Points cut aimed at enhancing growth in non oil sectors of the national economy.
Kuwait's central bank cut on Sunday its key discount rate by 50 basis points to 2.5 percent to support growth in the Gulf country's non oil sectors as inflation is seen staying low.
Policymakers across the world's largest oil exporting region slashed borrowing costs and embarked on a massive fiscal stimulus last year to help their economies cope with the global financial crisis.
Kuwait's central bank has cut its key rate by 200 basis points since October 2008, with the previous 50 basis point reduction coming in May 2009.
State news agency, KUNA said: "Central Bank Governor Sheikh Salem Abdul-Aziz al-Sabah said the cut ... is aimed at ... enhancing growth in non-oil sectors of the national economy by minimising the cost of credit."
The governor said the bank was able to trim the rate as all indicators pointed to a continued reduction of inflation, whether imported or local, KUNA reported.
Sheikh Salem also said the dinar currency continued to be attractive and competitive, making it "a local savings pot" and that dinar deposits in local banks created a suitable climate for reducing the discount rate.The central bank officials were not immediately available to confirm his comments.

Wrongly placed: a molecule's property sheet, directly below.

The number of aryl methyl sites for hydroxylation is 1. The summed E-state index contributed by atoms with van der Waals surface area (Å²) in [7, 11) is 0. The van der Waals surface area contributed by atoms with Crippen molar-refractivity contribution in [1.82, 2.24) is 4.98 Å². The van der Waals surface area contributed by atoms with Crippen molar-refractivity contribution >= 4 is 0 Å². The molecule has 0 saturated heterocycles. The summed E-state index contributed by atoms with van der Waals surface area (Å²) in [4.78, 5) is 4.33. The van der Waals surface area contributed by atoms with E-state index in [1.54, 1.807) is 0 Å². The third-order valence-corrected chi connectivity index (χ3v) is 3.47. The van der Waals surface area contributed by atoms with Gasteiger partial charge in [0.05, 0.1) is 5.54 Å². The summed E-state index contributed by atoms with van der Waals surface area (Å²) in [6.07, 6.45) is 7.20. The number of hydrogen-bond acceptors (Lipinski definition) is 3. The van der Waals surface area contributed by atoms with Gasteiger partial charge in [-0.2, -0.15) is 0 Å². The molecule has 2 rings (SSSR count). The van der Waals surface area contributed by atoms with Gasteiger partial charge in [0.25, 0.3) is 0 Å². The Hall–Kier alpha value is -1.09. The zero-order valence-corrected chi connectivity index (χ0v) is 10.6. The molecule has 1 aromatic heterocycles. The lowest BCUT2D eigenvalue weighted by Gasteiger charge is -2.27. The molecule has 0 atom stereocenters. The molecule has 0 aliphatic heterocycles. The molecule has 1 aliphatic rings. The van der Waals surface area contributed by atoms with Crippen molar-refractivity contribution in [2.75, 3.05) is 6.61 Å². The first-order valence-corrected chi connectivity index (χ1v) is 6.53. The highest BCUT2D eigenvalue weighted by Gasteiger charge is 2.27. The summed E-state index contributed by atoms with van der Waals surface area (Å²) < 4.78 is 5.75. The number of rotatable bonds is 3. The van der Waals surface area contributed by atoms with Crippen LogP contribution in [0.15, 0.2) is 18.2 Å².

Gulf Arab states are tied to the US led monetary policy through their currency pegs to the dollar. Kuwait dropped its dollar peg in favour of a basket in 2007 but analysts have estimated the greenback's weight at around 75 percent.
Analysts said the move could help Kuwait's economy recover from last year's downturn, while inflation was expected to stay well below record highs seen in 2008.
John Sfakianakis, chief economist, Banque Saudi Fransi-Credit Agricole Group, Riyadh, said: "The move is intended to boost growth and help private sector borrowing and overall investments whilst it has little less to worry about inflation as the dollar is strengthening and domestic price pressures are not building up."
The economy of the world's fourth largest oil exporter is expected to expand 3.4 percent this year after an estimated contraction of 2.0 percent in 2009, a Reuters poll showed last month.
Non oil sectors account for around 46 percent of Kuwait's gross domestic product.
Consumer price growth slowed sharply across the Gulf last year from 2008 record peaks with some countries - such as the UAE and Qatar - experiencing deflation.
Kuwait's annual inflation was seen staying at 4.3 percent this year, well down from 10.5 percent in 2008.
The country has been slow in releasing inflation data for 2009 with April's 5.2 percent the latest figure available. (Reuters)For all the latest banking and finance news from the UAE and Gulf countries, follow us on Twitter and Linkedin, like us on Facebook and subscribe to our YouTube page, which is updated daily.